While plotting out an aim for the content of this issue I had the idea to hit up my friend, Milo. I had first become acquainted with him in October 2011, at a time when much of my energy was spent posting music for a Minneapolis-based hip hop blog. Milo was a college student whom had just recorded his first project and was in the process of reaching out to media outlets… or whoever would lend an ear. I remember the subject line of the email as if I were reading it yesterday, "Nerd Hop? Art Rap? A response to the drudgery." Click, I opened it immediately, listened to the tape and responded to his email. Excited that I had taken the time to check it out, Milo responded, "Currently I am in the library studying Plato's Phaedrus. You've made this notably more tolerable." I liked this guy.
So over the years we stayed in contact, keeping close tabs on each other's progress and achievements. When I reached out to him about contributing, I didn't have much of a direction in mind. I knew he was a thoughtful human so I titled the email, "But seriously, what's on your mind?" and offered up a vague set of parameters, "Memoir? Short fictional story? Philosophical ramblings? The platform is yours, christen it wisely."
He replied promptly, telling me that he had been keeping an eye on Greenroom and was hoping I would reach out. "I have an idea for a piece worth writing, I think, that speaks to my own situation as well as a number of kinda aimless young people; namely, dropping out of college to pursue x thing. It'd be a compelling first person write up and I could probably wax a little poetic in there, too... I also have grandiose visions of a divergent monologue in there concerning the aesthetics of broken iPhone screens."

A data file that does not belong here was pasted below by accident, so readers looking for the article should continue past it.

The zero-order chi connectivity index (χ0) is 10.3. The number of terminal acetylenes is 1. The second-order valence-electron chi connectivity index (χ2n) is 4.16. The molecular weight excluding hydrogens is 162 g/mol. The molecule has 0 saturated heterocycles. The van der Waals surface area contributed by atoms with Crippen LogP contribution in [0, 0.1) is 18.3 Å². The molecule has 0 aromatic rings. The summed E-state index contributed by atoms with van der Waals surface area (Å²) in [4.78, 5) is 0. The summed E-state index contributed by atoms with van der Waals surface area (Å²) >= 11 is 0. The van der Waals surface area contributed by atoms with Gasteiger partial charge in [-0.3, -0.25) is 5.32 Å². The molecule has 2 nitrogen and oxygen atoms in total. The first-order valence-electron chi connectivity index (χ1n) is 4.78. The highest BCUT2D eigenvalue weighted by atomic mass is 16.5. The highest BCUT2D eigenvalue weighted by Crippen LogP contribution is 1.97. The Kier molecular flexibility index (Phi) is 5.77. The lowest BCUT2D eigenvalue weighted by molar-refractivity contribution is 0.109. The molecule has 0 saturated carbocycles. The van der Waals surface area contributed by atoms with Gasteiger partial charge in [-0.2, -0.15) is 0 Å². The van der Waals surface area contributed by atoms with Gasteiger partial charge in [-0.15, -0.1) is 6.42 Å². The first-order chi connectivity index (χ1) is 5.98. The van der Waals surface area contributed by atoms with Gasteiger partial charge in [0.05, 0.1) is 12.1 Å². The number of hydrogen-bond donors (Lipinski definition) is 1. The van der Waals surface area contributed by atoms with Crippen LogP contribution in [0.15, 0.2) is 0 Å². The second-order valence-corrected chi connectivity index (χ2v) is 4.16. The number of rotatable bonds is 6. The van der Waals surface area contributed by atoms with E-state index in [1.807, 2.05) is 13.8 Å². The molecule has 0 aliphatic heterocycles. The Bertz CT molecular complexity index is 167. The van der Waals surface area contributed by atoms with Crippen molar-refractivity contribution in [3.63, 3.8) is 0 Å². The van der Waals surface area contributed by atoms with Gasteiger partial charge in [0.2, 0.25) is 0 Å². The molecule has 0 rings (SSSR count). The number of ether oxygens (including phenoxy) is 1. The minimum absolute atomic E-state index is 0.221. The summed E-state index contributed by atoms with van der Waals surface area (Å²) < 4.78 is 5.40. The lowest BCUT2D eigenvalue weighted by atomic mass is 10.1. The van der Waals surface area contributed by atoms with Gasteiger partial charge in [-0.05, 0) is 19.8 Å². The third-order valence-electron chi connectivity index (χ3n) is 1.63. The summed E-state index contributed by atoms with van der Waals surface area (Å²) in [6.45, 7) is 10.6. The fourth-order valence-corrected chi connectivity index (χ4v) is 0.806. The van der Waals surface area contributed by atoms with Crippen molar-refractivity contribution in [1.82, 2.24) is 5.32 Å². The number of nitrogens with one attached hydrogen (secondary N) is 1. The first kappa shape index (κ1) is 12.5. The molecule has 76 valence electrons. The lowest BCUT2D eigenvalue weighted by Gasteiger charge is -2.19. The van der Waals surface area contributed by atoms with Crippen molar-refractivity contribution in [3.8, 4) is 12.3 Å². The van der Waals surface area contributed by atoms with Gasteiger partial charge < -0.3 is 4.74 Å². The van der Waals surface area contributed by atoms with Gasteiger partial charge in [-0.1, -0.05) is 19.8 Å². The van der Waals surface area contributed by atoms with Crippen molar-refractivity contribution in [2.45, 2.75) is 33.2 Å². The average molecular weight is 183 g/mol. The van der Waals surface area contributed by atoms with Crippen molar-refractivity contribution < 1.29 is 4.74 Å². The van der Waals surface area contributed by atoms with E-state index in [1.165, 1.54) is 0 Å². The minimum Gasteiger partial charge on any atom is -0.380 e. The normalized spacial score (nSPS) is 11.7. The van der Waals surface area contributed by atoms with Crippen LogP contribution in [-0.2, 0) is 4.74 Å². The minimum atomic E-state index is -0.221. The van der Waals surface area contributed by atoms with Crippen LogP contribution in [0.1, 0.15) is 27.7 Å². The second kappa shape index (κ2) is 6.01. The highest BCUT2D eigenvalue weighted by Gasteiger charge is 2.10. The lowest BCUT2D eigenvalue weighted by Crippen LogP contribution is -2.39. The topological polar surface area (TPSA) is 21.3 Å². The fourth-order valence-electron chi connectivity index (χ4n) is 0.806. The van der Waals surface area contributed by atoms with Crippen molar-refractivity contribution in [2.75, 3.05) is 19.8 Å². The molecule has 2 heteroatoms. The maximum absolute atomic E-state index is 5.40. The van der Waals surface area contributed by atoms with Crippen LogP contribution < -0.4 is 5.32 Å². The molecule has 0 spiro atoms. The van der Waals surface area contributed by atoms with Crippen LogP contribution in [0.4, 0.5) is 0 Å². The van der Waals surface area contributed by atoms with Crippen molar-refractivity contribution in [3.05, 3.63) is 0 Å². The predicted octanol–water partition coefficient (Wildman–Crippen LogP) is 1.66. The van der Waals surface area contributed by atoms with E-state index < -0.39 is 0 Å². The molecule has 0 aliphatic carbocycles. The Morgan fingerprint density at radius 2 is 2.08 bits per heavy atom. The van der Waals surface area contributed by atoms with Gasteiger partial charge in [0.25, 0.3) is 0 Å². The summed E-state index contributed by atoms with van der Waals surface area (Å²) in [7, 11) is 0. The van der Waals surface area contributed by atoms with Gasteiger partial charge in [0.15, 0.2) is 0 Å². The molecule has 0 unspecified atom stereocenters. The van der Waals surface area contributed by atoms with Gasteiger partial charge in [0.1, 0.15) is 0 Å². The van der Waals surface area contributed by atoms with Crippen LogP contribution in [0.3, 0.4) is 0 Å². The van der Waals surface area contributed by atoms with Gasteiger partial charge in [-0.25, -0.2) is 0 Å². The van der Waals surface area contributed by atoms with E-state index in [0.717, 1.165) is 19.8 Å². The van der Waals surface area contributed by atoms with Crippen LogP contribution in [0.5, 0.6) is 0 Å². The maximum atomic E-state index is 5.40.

We went with option #1. What I came to find was that Milo’s piece was representative of the overall issue, finding a sense of self.
Growing up with two iconic creatives for parents, Zoe Kravitz sought to escape their shadow and find who she was through her own creative expression, forming Lolawolf in the process. Travis O’Guin is an entrepreneur who made the switch from the furniture business to starting his own independent record label at a point when he was just a few years away from early retirement. Cipriana Quann was a model that realized the fashion industry had suppressed her natural beauty so she switched to the role of a journalist and blogger, and has gained major recognition as an advocate for women experiencing a similar set of pressures. Lotfy Nathan was in art school studying painting when a fascination with local dirt bike riders inspired him to switch his focus from the paint brush to the video camera, documenting their story on film. Vic Mensa was the frontman in a live hip-hop band playing festivals around the country and attracting major record label attention, until he decided to go solo.
And then there is Milo, a rapper that decided to take some time off from an esteemed Catholic liberal arts education to tour the country in his mom's Prius, playing basement shows in exchange for enough gas money to get him to the next basement show in the next town. A couple years ago I had a realization that I needed to find my own sense of self. I dropped out of college, with only a few credits left to be earned, to start a magazine about music, culture and wellness because it felt right. And now you’re reading it. I have found that more often than not, the hardest decisions are the ones that come to define our lives.
06 – Dilla’s Delights
14 – For the Love of Lube
16 – Vic Mensa: Solo Dolo
30 – Lolawolf
36 – 10,000 Hours: Adam Garcia
44 – Six Degrees of Kevin Bacon (print only)